Heroin is a highly addictive drug, one which may quickly elicit vast changes within a person’s behavior, thought processes and emotional standing, these changes may be made evident in the following ways:
- Exhibiting an overwhelming urge to find and use the drug (cravings)
- A person cannot achieve the desired high or euphoric state from the same dosage, displaying a tolerance, and finding they need to use more to obtain
- these desired results
- As a person’s use becomes more frequent, this need becomes compulsive, even to the point of using several times a day
- Decreased interest in personal grooming and cleanliness
- Exhausting financial resources to purchase heroin, including using money for necessities like utilities, food or mortgage payments
- A person begins to distance themselves from friends and family members
- Losing sight of important responsibilities related to work, school or family
- Going to great lengths to ensure that you have access to heroin while spending an abundance of time both seeking and using the drug
- Endangering yourself in an attempt to get the drug (stealing or trading sexual acts for the drug)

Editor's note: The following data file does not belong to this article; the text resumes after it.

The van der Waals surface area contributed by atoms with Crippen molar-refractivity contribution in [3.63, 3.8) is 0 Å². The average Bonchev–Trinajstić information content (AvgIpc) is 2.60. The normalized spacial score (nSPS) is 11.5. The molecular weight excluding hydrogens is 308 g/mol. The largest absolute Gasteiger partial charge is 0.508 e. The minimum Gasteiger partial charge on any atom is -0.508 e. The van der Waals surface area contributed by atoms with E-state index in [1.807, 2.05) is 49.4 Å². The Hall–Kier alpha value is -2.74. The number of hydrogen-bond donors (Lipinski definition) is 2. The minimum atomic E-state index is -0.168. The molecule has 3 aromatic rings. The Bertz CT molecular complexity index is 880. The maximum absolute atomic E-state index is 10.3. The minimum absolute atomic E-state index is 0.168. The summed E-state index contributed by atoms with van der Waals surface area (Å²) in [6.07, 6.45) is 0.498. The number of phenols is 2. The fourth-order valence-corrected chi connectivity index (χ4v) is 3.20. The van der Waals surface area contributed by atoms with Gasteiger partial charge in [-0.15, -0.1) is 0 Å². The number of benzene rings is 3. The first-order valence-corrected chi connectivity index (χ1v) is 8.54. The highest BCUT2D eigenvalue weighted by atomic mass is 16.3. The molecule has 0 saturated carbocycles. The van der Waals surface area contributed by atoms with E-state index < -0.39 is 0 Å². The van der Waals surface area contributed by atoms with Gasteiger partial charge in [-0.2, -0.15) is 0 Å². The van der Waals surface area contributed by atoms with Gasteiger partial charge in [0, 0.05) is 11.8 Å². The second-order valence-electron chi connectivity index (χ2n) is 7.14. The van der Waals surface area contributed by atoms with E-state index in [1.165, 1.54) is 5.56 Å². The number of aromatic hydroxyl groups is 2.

- Engaging in risky or life-threatening behaviors while under the influence (unsafe sex or driving a vehicle while under the influence)
- A person cannot quit, even if they desire to
- If a person stops using, without tapering their dose, they begin showing signs of withdrawal
These are general signs of drug abuse and addiction and may be present for numerous drugs of abuse. Due to this, we will go into greater depth on signs and symptoms that are specific to heroin abuse, including:
- Mood swings
- Trouble speaking or slurring words
- Lack of coordination
- Intense lethargy or tiredness alternating between wakefulness
- Sleeping at erratic and unusual hours
- Decreased motivation
If you witness any of these behaviors, please be aware your loved one may have a drug problem.
Physical Signs Of Abuse
When a person begins to abuse heroin on a regular basis, or compulsively within an addiction, their body will likely begin to exhibit physical cues of heroin use, such as:
- Unexplained weight loss
- Dry mouth
- Excessively itchy skin
- Limbs feel unusually heavy
- Skin becomes flushed and warm
- Small (constricted) pupils
- Nose begins running
- Sweaty skin
- Bouts of nausea and/or vomiting
- Slowed breathing (respiratory depression)
- Decreased pain
- Small wounds in the interior of the nose
There are various ways that heroin can be administered, including the most common—snorting, smoking or injecting it. The latter route carries specific physical signs of use, including needle marks or “track marks” at various locations throughout the body—the crook of the arm, the forearm, the hand, foot, leg, groin region, or even between the toes. Repeated injections paired with contaminants within the heroin may cause scarring, skin lesions or infections and even abscesses. In an attempt to hide these signs, a person may constantly wear long sleeves or pants, even in warm weather.